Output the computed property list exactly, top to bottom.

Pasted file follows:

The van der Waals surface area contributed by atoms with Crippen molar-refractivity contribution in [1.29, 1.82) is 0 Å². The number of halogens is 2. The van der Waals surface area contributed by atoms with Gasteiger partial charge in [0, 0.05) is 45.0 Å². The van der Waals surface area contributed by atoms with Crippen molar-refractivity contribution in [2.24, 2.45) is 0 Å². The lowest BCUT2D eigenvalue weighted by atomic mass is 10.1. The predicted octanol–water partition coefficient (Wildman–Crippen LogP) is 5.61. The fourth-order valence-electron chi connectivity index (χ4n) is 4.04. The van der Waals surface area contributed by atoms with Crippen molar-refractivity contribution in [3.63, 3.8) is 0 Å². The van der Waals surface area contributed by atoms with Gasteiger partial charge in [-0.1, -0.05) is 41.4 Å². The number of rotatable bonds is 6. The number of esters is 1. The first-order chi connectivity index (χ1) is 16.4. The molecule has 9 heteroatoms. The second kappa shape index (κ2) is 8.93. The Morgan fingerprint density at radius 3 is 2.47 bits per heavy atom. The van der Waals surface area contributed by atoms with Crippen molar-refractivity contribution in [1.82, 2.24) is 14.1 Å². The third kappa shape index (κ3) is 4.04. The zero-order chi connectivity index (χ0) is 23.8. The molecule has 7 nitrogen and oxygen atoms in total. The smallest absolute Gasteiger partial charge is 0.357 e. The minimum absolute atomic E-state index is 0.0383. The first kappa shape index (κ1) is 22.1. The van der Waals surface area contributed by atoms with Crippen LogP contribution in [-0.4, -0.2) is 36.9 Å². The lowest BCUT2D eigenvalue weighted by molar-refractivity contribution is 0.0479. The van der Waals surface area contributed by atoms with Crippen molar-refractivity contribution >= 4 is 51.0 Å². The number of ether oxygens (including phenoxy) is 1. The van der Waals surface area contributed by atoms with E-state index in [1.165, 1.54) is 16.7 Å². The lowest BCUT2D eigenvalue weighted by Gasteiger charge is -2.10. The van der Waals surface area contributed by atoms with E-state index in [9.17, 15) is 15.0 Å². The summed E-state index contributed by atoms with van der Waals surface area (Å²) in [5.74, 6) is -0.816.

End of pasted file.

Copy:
The van der Waals surface area contributed by atoms with Crippen molar-refractivity contribution in [1.29, 1.82) is 0 Å². The number of halogens is 2. The van der Waals surface area contributed by atoms with Gasteiger partial charge in [0, 0.05) is 45.0 Å². The van der Waals surface area contributed by atoms with Crippen molar-refractivity contribution in [2.24, 2.45) is 0 Å². The lowest BCUT2D eigenvalue weighted by atomic mass is 10.1. The predicted octanol–water partition coefficient (Wildman–Crippen LogP) is 5.61. The fourth-order valence-electron chi connectivity index (χ4n) is 4.04. The van der Waals surface area contributed by atoms with Crippen molar-refractivity contribution in [3.63, 3.8) is 0 Å². The van der Waals surface area contributed by atoms with Gasteiger partial charge in [-0.1, -0.05) is 41.4 Å². The number of rotatable bonds is 6. The number of esters is 1. The first-order chi connectivity index (χ1) is 16.4. The molecule has 9 heteroatoms. The second kappa shape index (κ2) is 8.93. The Morgan fingerprint density at radius 3 is 2.47 bits per heavy atom. The van der Waals surface area contributed by atoms with Crippen molar-refractivity contribution in [1.82, 2.24) is 14.1 Å². The third kappa shape index (κ3) is 4.04. The zero-order chi connectivity index (χ0) is 23.8. The molecule has 7 nitrogen and oxygen atoms in total. The smallest absolute Gasteiger partial charge is 0.357 e. The minimum absolute atomic E-state index is 0.0383. The first kappa shape index (κ1) is 22.1. The van der Waals surface area contributed by atoms with Crippen LogP contribution in [-0.4, -0.2) is 36.9 Å². The lowest BCUT2D eigenvalue weighted by molar-refractivity contribution is 0.0479. The van der Waals surface area contributed by atoms with Crippen molar-refractivity contribution >= 4 is 51.0 Å². The number of ether oxygens (including phenoxy) is 1. The van der Waals surface area contributed by atoms with E-state index in [1.165, 1.54) is 16.7 Å². The lowest BCUT2D eigenvalue weighted by Gasteiger charge is -2.10. The van der Waals surface area contributed by atoms with E-state index in [9.17, 15) is 15.0 Å². The summed E-state index contributed by atoms with van der Waals surface area (Å²) in [5.74, 6) is -0.816.